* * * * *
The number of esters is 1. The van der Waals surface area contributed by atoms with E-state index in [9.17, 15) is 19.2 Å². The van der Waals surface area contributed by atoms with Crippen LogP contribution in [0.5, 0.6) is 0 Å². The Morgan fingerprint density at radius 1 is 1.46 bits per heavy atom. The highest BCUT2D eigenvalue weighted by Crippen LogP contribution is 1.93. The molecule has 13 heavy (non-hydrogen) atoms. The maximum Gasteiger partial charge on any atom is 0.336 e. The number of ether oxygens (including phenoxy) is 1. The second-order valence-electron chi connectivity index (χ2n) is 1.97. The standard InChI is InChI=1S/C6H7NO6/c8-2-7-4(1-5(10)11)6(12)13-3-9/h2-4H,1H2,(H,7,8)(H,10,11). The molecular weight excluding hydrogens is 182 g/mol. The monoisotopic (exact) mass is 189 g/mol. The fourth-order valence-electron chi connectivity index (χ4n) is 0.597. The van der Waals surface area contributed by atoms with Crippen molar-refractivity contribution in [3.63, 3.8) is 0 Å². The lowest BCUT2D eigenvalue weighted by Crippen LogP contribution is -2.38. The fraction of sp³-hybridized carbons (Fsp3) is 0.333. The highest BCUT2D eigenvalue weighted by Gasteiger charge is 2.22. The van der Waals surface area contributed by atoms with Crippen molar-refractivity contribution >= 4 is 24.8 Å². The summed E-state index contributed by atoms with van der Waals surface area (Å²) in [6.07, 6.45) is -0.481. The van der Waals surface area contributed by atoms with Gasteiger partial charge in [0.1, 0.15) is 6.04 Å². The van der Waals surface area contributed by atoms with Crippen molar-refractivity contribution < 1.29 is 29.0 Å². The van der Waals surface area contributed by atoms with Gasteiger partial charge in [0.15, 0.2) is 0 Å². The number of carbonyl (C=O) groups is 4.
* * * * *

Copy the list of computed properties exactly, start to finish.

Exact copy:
The number of esters is 1. The van der Waals surface area contributed by atoms with E-state index in [9.17, 15) is 19.2 Å². The van der Waals surface area contributed by atoms with Crippen LogP contribution in [0.5, 0.6) is 0 Å². The Morgan fingerprint density at radius 1 is 1.46 bits per heavy atom. The highest BCUT2D eigenvalue weighted by Crippen LogP contribution is 1.93. The molecule has 13 heavy (non-hydrogen) atoms. The maximum Gasteiger partial charge on any atom is 0.336 e. The number of ether oxygens (including phenoxy) is 1. The second-order valence-electron chi connectivity index (χ2n) is 1.97. The standard InChI is InChI=1S/C6H7NO6/c8-2-7-4(1-5(10)11)6(12)13-3-9/h2-4H,1H2,(H,7,8)(H,10,11). The molecular weight excluding hydrogens is 182 g/mol. The monoisotopic (exact) mass is 189 g/mol. The fourth-order valence-electron chi connectivity index (χ4n) is 0.597. The van der Waals surface area contributed by atoms with Crippen molar-refractivity contribution in [3.63, 3.8) is 0 Å². The lowest BCUT2D eigenvalue weighted by Crippen LogP contribution is -2.38. The fraction of sp³-hybridized carbons (Fsp3) is 0.333. The highest BCUT2D eigenvalue weighted by Gasteiger charge is 2.22. The van der Waals surface area contributed by atoms with Crippen molar-refractivity contribution >= 4 is 24.8 Å². The summed E-state index contributed by atoms with van der Waals surface area (Å²) in [6.07, 6.45) is -0.481. The van der Waals surface area contributed by atoms with Gasteiger partial charge in [0.1, 0.15) is 6.04 Å². The van der Waals surface area contributed by atoms with Crippen molar-refractivity contribution < 1.29 is 29.0 Å². The van der Waals surface area contributed by atoms with Gasteiger partial charge in [0.15, 0.2) is 0 Å². The number of carbonyl (C=O) groups is 4.